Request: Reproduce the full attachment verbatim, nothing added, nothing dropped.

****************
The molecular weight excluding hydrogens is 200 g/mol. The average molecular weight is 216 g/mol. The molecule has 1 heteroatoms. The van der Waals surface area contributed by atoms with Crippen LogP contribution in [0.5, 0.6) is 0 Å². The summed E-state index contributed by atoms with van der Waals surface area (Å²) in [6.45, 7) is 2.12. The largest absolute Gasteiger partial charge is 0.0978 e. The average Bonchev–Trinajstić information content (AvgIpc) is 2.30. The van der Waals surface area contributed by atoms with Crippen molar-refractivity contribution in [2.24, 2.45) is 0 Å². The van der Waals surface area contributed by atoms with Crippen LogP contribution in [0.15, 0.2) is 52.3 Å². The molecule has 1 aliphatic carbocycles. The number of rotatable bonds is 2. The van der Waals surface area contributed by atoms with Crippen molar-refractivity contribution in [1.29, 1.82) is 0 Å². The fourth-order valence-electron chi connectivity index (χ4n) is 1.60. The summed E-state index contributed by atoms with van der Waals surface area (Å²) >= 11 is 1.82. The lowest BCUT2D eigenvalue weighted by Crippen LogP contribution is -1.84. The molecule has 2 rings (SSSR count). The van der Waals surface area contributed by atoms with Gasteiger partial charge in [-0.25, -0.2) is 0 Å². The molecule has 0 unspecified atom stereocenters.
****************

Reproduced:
The molecular weight excluding hydrogens is 200 g/mol. The average molecular weight is 216 g/mol. The molecule has 1 heteroatoms. The van der Waals surface area contributed by atoms with Crippen LogP contribution in [0.5, 0.6) is 0 Å². The summed E-state index contributed by atoms with van der Waals surface area (Å²) in [6.45, 7) is 2.12. The largest absolute Gasteiger partial charge is 0.0978 e. The average Bonchev–Trinajstić information content (AvgIpc) is 2.30. The van der Waals surface area contributed by atoms with Crippen molar-refractivity contribution in [2.24, 2.45) is 0 Å². The van der Waals surface area contributed by atoms with Crippen LogP contribution in [0.15, 0.2) is 52.3 Å². The molecule has 1 aliphatic carbocycles. The number of rotatable bonds is 2. The van der Waals surface area contributed by atoms with Crippen molar-refractivity contribution in [1.29, 1.82) is 0 Å². The fourth-order valence-electron chi connectivity index (χ4n) is 1.60. The summed E-state index contributed by atoms with van der Waals surface area (Å²) >= 11 is 1.82. The lowest BCUT2D eigenvalue weighted by Crippen LogP contribution is -1.84. The molecule has 2 rings (SSSR count). The van der Waals surface area contributed by atoms with Gasteiger partial charge in [-0.25, -0.2) is 0 Å². The molecule has 0 unspecified atom stereocenters.